www.climateactiontracker.org/countries/canada/

For years, the OECD, the UN, and the federal Environment Commissioner have warned that Canada is NOT on track to meet its targets. The main stumbling block? Increasing oilsands emissions.
McKenna approved new oilsands export pipelines (Trans Mtn Expansion) and new LNG plants. Climate victories?

"Canada among G20 countries least likely to hit emissions targets"
"Canada's buildings, transportation emissions are far above G20 average, Climate Transparency finds"
"Canada leads G20 in financing fossil fuels, lags in renewables funding, report says"

With "climate champions" like Catherine McKenna and "climate leaders" like Rachel Notley, who needs obstructionists?
When the IPCC called for swift climate action, McKenna stalled for time:
"We are in a transition. So transitions don't happen overnight."
"The reality is this is a transition that is going to take decades."

McKenna redefined "transition away from fossil fuels". Transitions start by moving in the direction you wish to travel. Doubling down on fossil fuels takes us in the wrong direction. Building fossil-fuel infrastructure locks us into a fossil-fuel future. The Liberals kicked curtailment down the road to future generations. When you're in a hole, stop digging.

McKenna staunchly defended the Trudeau government's plan to fail on climate.
McKenna peddled the Liberal lie that we need to boost fossil fuel production to fund the energy transition. Like selling cigarettes to cure lung cancer. If the Liberals have billions of (our) dollars for pipelines, they have billions of dollars for renewables.

“Working with young people has been the most inspirational part of working on climate.”
Young people may inspire McKenna; but they will find little inspiration in McKenna's record.

McKenna was famous for her robotic recital of Liberal talking points. If she was so proud of the Liberal record on climate, why did she leave government? The truth has yet to be told.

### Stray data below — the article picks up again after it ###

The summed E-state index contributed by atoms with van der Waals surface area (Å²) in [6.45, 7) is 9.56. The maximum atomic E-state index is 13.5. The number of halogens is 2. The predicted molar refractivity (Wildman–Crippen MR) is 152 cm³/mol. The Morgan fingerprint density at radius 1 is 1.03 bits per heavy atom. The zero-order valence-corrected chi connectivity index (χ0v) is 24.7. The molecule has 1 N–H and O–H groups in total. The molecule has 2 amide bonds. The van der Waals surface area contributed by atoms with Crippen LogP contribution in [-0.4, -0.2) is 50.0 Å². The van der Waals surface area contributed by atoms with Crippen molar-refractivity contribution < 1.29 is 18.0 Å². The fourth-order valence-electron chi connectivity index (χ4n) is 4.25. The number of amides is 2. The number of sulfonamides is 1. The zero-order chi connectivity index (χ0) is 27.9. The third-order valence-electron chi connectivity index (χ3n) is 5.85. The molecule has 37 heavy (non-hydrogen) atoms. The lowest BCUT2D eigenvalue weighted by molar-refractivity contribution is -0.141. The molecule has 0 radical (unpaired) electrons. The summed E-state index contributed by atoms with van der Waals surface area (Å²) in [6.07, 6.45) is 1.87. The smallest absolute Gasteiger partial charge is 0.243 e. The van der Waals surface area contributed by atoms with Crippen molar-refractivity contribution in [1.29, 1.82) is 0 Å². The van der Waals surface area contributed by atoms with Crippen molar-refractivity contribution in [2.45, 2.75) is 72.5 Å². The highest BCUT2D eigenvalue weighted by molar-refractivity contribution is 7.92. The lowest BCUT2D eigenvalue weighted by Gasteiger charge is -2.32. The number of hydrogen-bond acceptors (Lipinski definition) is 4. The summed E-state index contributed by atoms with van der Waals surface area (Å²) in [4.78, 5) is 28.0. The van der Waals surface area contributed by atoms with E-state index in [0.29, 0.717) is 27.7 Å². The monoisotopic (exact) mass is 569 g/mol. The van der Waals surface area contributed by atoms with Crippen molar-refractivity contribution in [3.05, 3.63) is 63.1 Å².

McKenna: "When I got into politics now eight years ago, I made two simple promises to myself: always fight for what I believe in and leave when I had done what I got into politics to do."
Which is what exactly?
The Liberals' climate plan was dictated by corporate Canada and the oil industry. The Liberals plan to fail on climate. Their goal is to "green" fossil fuels, not get off them.

- McKenna: "Get into politics to do something, never to be something. There's a lot to dislike about this business, but you can make a bigger difference in the lives of more people than you can anywhere else."
- "McKenna also said she wants to focus her energies on fighting climate change from outside of government."
Contradiction? If McKenna still had any hope of making a difference on climate inside government, she would not have left.

McKenna: "This is a critical year for climate action in the most important decade that will decide whether we can save the only planet we have. I want to spend my working hours helping to make sure that we do."
A virtual admission that even as a government Minister seated at the cabinet table she had little power to promote "effective climate action". The real power is in the PMO — Corporate Canada's front office.
No journalist has pressed her on this question.